- Community-supported rule changes for holiday hotspots to be implemented on 1 July;
- New “trip limit” to be introduced with review after 12 months to allow data to be gathered on current catches with increased domestic tourism; and,
- Recfishwest urge that other recommendations made, such as measures to address the shark problem, are progressed as a matter of priority.
Yesterday, DPIRD announced a series of fishing rule changes to address widespread concerns about the impact on fish populations in regional centres due to more people holidaying in WA because of COVID-19 travel restrictions.
Recfishwest welcome these changes, due to be implemented before the July school holidays, as they will address concerns raised from within the recreational fishing community regarding notable increases in boat ramp traffic, particularly in holiday destinations like Exmouth and Shark Bay.
These changes meet many of the recommendations Recfishwest made the Fisheries Minister in December who wrote to Recfishwest in September last year, after he sought our input into measures to address concerns related to increased boating activity across the State.
As well as extensive consultation with key members of the regional fishing community, Recfishwest surveyed its members for their views on the issue.
A clear message from regional fishing communities
Based on the feedback we received the message was clear – protection of our fish stocks is best undertaken by implementing a range of measures rather than just changing the possession limit.
READ THE RECOMMENDATIONS WE MADE TO MINISTER TINLEY HERE AND THE SURVEY RESULTS
Recfishwest are pleased the Minister did not act unilaterally based on the concerns of individuals or single points of view, but rather took the time to listen to and support the views of the recreational fishing community.
Below is a summary of the recommendations we made to the Minister and if action is being currently undertaken DPIRD to implement them.
GOT QUESTIONS ABOUT THE CHANGES? READ DPIRD’S FISHING RULE CHANGES FREQUENTLY ASKED QUESTIONS HERE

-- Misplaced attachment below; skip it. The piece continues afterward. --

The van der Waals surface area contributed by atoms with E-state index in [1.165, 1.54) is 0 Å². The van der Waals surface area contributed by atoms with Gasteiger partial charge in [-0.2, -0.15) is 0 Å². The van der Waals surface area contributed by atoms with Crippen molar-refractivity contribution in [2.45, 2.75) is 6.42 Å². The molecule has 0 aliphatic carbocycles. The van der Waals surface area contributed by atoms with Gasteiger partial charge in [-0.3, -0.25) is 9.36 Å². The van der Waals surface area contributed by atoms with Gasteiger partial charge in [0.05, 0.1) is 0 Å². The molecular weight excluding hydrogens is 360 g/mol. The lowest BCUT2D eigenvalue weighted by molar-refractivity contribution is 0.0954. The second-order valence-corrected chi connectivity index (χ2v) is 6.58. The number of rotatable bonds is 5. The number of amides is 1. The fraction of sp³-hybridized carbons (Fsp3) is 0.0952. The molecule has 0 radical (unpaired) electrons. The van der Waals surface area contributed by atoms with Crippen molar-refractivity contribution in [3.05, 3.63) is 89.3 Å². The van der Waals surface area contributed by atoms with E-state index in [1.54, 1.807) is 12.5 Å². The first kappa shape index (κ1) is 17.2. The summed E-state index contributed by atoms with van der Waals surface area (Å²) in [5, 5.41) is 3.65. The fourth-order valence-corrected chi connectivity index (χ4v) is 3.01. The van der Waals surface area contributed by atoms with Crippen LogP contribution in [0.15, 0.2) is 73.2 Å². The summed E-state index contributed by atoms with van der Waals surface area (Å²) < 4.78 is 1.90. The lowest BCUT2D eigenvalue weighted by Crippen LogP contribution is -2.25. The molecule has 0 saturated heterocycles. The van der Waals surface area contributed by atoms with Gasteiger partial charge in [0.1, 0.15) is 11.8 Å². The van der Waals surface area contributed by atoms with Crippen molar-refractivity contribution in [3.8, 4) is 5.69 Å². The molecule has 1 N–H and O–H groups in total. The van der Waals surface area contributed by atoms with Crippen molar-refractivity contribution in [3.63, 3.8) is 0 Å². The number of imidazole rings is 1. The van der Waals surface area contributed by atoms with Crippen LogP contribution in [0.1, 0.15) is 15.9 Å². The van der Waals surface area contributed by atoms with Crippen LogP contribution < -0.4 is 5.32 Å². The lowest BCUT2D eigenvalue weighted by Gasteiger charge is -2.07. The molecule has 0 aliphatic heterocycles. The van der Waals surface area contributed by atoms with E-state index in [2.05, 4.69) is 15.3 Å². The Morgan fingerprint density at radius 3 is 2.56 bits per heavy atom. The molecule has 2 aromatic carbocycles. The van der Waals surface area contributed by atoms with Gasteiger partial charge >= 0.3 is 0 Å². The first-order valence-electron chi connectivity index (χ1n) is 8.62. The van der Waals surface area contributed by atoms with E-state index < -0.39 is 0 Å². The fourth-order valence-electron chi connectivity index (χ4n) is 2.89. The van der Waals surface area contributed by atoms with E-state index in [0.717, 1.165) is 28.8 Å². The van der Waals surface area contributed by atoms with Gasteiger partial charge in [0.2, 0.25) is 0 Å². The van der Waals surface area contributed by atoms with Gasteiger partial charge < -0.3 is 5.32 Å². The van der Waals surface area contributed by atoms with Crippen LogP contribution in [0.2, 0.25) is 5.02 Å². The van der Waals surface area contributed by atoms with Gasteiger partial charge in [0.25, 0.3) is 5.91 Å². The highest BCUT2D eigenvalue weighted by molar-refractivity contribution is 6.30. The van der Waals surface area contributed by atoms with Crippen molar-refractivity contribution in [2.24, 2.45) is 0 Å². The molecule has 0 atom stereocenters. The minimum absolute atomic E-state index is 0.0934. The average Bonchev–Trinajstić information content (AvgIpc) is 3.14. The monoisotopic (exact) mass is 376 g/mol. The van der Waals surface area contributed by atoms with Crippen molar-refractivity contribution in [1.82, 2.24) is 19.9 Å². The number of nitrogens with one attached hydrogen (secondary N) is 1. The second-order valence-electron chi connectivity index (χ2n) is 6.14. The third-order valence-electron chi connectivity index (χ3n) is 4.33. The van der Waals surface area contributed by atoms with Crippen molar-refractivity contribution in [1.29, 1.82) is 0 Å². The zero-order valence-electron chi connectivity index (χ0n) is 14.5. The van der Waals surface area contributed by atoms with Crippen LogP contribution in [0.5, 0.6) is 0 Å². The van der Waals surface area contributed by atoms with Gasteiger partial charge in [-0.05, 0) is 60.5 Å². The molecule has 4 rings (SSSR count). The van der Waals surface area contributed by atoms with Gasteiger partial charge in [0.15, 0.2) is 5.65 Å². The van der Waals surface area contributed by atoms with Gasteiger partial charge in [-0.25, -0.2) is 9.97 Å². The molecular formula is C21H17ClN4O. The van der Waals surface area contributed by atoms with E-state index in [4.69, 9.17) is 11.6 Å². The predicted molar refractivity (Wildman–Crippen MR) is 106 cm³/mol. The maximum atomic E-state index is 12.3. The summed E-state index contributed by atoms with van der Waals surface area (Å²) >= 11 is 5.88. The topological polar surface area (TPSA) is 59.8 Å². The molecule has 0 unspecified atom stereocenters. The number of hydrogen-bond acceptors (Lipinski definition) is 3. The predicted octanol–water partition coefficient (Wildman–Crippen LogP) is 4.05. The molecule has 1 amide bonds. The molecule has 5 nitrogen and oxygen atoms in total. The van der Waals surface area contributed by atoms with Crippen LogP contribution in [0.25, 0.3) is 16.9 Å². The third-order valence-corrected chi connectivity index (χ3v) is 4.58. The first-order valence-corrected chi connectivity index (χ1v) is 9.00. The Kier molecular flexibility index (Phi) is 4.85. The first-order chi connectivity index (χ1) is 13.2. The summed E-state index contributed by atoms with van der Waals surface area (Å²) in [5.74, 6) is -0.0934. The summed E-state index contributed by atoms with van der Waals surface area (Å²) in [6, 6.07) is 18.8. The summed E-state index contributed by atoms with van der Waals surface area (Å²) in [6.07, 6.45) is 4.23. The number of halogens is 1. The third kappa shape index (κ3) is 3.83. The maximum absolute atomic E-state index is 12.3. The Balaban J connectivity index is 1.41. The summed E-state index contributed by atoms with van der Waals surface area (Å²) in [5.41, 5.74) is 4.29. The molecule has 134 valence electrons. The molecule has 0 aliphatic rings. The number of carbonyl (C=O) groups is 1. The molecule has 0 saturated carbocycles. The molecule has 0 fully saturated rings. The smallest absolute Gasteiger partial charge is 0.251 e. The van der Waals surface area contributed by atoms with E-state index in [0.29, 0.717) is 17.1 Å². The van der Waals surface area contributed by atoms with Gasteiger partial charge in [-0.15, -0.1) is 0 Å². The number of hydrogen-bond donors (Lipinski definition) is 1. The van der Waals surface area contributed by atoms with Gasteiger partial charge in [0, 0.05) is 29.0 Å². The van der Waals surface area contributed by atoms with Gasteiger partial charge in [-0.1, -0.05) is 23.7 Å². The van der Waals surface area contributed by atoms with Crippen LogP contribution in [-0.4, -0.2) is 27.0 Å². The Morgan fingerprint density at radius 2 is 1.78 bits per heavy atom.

More fishing and fish population data a must
Importantly, the trip limit will be reviewed after 12 months allowing DPIRD to gather data on current catch levels.
This was one of the main recommendations made to the Minister – we need better data which can inform better management decisions – because while it is clear there are more people giving fishing a go, it is not clear if this is translating into more catches.
It is therefore vital DPIRD builds a clearer picture of how much more fishing activity is taking place in key regional centres over the next 12 months and what this may mean for fish stocks in those areas.
Many boat fishers will also be pleased to see the problematic 30cm filleting at sea rule going. This means you can process fish at sea or on an island before returning to the ramp removing some of the current rule complexity.
Getting to grips with the shark bite-off problem
By far and away the most commonly identified issue through our consultation was that of shark bite-off and the threat that this presents to quality fishing experiences.
For years, Recfishwest has been advising Fisheries, and now DPIRD, that shark bite-off is the number one issue impacting on recfishing experiences north of Geraldton.
However, due to a lack of data and appetite little action has been taken.
As part of the package to the Minister, Recfishwest recommended commercial fishers in the Gascoyne, Pilbara and Kimberley should be allowed to retain shark catches each fishing trip allowing for researchers to gather more comprehensive and up-to-date data in relation to the state of shark populations in northern waters.
The shark bite-off issue is a complex problem and there is no single silver bullet, but one thing is clear – science holds the key to unlocking a range of solutions that can potentially crack it.
Continuing to work for better outcomes for the fishing community
Recfishwest will continue to work hard to ensure all of the package elements we put forward are addressed and, as ever, will keep you up-to-date with developments on progress being made around these very important issues.